Just about everybody associated with web and mobile app design has a thing or two to say about user experience (UX) design. Typically, the term is used to highlight the designing of digital offerings such as websites and apps. However, is UX design just web and mobile app design?

UX design actually encompasses all the design elements that depend on human interaction. For instance, modern day car manufacturers rely increasingly on UX. This aspect also plays a role with products you use every day, examples of which include your microwave, washing machine, and even your wristwatch. If a microwave oven does not function as it should, it delivers a negative user experience.

Is UX Design More Than Web Design?

One of the primary roles of a UX designer is to carry out user research. This provides insight into their behavior, needs, motivations, goals, and pain points. In the absence of suitable research, creating a good user experience is near impossible. Overall, UX designers have to account for the efficiency of customer interactions, while aiming to deliver results seamlessly and effortlessly.

UX design combines various elements, which include user/market research, understating the psychology of the target audience, web design, graphic design, and interface design. So, the answer to the question, “is UX design more than web design?” is a simple yes. However, using the term UX design to refer to any specialization connected with web or mobile app design is incorrect.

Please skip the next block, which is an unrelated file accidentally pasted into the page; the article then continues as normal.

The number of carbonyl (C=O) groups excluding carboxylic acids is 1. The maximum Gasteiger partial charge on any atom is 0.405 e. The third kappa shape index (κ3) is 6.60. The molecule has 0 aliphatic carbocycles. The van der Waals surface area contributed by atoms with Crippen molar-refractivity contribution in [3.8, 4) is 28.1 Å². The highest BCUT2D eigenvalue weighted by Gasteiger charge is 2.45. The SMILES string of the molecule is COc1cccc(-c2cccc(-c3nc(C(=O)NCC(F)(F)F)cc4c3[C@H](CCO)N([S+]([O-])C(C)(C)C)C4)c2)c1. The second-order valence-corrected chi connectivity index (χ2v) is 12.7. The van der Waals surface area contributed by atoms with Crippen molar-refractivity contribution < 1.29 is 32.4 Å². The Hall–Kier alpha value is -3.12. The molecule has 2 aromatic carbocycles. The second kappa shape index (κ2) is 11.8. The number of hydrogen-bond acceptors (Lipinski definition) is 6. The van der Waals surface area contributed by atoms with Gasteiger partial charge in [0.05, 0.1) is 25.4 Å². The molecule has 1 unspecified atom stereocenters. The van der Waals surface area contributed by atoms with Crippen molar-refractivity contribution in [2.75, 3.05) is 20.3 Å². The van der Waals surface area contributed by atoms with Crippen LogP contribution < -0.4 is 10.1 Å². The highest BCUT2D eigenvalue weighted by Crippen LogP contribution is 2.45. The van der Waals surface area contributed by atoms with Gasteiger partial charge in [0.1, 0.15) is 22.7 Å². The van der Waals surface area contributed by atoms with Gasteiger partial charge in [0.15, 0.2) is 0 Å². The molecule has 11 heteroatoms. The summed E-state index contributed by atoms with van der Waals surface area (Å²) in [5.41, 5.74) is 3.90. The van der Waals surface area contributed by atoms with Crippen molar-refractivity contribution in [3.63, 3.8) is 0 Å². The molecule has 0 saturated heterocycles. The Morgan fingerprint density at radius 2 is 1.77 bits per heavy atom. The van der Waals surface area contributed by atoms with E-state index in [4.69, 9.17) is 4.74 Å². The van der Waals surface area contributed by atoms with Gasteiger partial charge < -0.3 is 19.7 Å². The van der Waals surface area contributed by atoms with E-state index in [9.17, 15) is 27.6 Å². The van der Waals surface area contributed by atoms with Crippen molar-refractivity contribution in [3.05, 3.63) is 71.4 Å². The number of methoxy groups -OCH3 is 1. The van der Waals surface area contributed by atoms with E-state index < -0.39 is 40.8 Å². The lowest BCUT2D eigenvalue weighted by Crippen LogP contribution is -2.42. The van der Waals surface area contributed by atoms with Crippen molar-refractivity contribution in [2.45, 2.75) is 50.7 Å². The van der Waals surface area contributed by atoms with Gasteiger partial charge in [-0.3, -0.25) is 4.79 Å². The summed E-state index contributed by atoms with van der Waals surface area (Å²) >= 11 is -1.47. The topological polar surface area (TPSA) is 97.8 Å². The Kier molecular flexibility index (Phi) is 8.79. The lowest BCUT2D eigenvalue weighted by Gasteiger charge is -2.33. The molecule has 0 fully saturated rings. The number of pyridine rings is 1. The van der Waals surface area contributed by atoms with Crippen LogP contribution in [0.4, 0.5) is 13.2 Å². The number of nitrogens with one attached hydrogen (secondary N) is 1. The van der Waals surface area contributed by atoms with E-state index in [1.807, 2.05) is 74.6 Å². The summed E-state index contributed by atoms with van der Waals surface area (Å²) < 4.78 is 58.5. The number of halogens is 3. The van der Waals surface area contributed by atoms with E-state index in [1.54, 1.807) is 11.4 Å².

Web designers from a decade or two ago did not understand the importance of user experience, which is why they paid little attention to this aspect. As user experience and usability started gaining ground, an increasing number of web designers started learning how to approach user research and other UX related techniques. Soon enough, several web designers made the switch to becoming UX designers.

Is There a Similarity Between UX and Web Design?

There are several similarities between the roles of UX and web designers. For instance, web designers tend to focus on aesthetics. They balance elements such as typography, imagery, and colors in a cohesive manner. UX designers also account for aesthetic value, although they pay equal attention to functionality.

When it comes to focusing on the front-end, web designers often deal with coding as well as creating visual components by using programs such as Adobe Illustrator and Adobe Photoshop. UX designers also need to pay attention to the front-end, although they work in mapping out experiences by using prototyping software such as Adobe XD.

Both, web and UX designers need to have effective communitarian skills as their work usually involves collaborating with others. They also need to come equipped with skills such as active listening, problem solving, and out-of-the-box thinking.